This week, the Shabbat between Rosh HaShana and Yom Kippur, we read Parshat HaAzenu, the chilling yet hauntingly beautiful poem that tells of the nature of Klal Yisrael’s relationship with G-d. The song charts the full range of this complex relationship, its hopeful beginnings, its maturation, its frightening turnabout, its seemingly irrevocable collapse and its promise of rebirth and renewal.
The Ramban, in his concluding comments on the Parsha, makes this very point. The Ramban sees the entire poem as a full fledged prophecy, meticulously detailing how G-d cared for us in the Midbar, brought us into Eretz Yisrael and established us in our land. The song then continues to describe how we turned our back on G-d, our ingratitude ultimately turning into religious rebellion, characterized by devotion to Avoda Zara. G-d’s reaction, beginning with famine and plagues in the land and culminating with our exile and scattering around the globe is then prophesied. As the Ramban points out, this is the first requirement of a prophecy, that it be complete and unerring in every detail. Hence, concludes the Ramban, even if the song came from a less prestigious source we would be bound to acknowledge its prophetic nature. Certainly, then, given the fact that these are amongst Moshe Rabbeinu’s last words to the nation, we should relate to them as we would to any other prophecy. Therefore, the promise of ultimate retribution against those who have oppressed and attacked us is also assured, not as a reward for our behavior, but rather as punishment to nations who have persecuted us as a way of demonstrating their contempt for G-d himself.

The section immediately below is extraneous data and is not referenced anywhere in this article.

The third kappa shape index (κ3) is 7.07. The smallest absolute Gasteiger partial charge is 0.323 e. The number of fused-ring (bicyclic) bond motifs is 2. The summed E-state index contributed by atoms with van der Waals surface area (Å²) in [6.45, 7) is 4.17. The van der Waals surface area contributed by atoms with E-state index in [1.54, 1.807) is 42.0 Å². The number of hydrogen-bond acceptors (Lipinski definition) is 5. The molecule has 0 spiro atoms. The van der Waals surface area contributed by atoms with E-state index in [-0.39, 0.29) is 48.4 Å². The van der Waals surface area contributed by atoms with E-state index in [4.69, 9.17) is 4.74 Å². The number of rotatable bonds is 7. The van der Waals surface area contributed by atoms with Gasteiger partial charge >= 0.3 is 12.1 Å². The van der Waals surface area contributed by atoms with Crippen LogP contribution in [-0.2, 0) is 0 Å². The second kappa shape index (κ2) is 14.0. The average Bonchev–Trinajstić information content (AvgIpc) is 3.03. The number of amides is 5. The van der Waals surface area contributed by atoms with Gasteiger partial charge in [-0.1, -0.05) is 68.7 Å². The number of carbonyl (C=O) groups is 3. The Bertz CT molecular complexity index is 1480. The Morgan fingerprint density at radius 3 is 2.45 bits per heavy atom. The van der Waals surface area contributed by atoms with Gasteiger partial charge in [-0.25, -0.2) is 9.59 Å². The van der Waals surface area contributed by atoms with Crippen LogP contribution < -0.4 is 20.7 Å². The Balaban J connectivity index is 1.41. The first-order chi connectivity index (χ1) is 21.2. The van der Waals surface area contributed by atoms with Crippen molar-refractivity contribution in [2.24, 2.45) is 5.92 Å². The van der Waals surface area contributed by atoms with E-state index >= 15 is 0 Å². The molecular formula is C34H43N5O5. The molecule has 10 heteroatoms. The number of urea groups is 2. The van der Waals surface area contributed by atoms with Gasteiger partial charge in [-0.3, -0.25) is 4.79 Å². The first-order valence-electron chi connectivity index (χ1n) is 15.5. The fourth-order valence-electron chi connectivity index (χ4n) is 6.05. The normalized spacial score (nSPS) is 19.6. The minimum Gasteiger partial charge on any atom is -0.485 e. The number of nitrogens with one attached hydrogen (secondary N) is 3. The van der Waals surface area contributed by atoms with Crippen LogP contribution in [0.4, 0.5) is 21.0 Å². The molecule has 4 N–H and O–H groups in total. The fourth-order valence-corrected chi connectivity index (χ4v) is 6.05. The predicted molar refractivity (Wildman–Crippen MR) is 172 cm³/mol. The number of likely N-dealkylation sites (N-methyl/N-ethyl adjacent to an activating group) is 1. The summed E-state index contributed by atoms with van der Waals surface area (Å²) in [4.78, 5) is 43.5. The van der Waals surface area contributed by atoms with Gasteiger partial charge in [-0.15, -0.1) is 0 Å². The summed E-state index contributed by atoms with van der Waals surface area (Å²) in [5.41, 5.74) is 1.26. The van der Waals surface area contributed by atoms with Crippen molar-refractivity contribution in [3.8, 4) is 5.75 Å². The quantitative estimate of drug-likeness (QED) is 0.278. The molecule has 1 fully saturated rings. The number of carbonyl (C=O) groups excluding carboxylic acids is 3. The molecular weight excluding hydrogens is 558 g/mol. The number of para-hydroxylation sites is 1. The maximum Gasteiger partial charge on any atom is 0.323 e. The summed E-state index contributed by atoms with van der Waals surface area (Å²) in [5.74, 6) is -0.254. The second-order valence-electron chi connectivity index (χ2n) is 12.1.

I would like to focus on two passukim in the Parsha, 26-27. ” I said I would scatter them into corners, I would make the remembrance of them cease from among men/ were it not for the heaped up wrath of the enemy/ lest their adversaries should misdeem/, and lest they should say our hand is high/and the Lord has not done all this.” (Jerusalem Bible translation, it is highly recommended that you look up the passukim in the original Hebrew.)
First, let us examine the word “afeihem”, translated here as “I would scatter them into corners”. The translation links the word to the root “peia”, known best to us as from the command to leave a corner (peia) of our fields for the poor. This is in fact the approach of the Radak, quoted by the Ramban on the passuk. Rashi adopts a similar, though not identical approach, understanding “peia” as referring to something which is ownerless or abandoned (hefker). Hence, we will be abandoned amongst the nations. A third approach is suggested by Rav Saadia Gaon, who sees the word “peia” as referring to the extreme. Peia is generally the far or extreme corner of our field. In the context of our passuk this means that G-d will be extremely strict in his judgement of B’nai Yisrael.
Other commentators reject the link between afeihem and peia. Onkelos sees the root as the word “af”, or anger. Says Onkelos, G-d is telling B’nai Yisrael that in his anger he will scatter them. The Ibn Ezra is most extreme, and, conceding linguistic defeat and suggesting that the word afeihem has no textual parallel, understands it as “to destroy them”.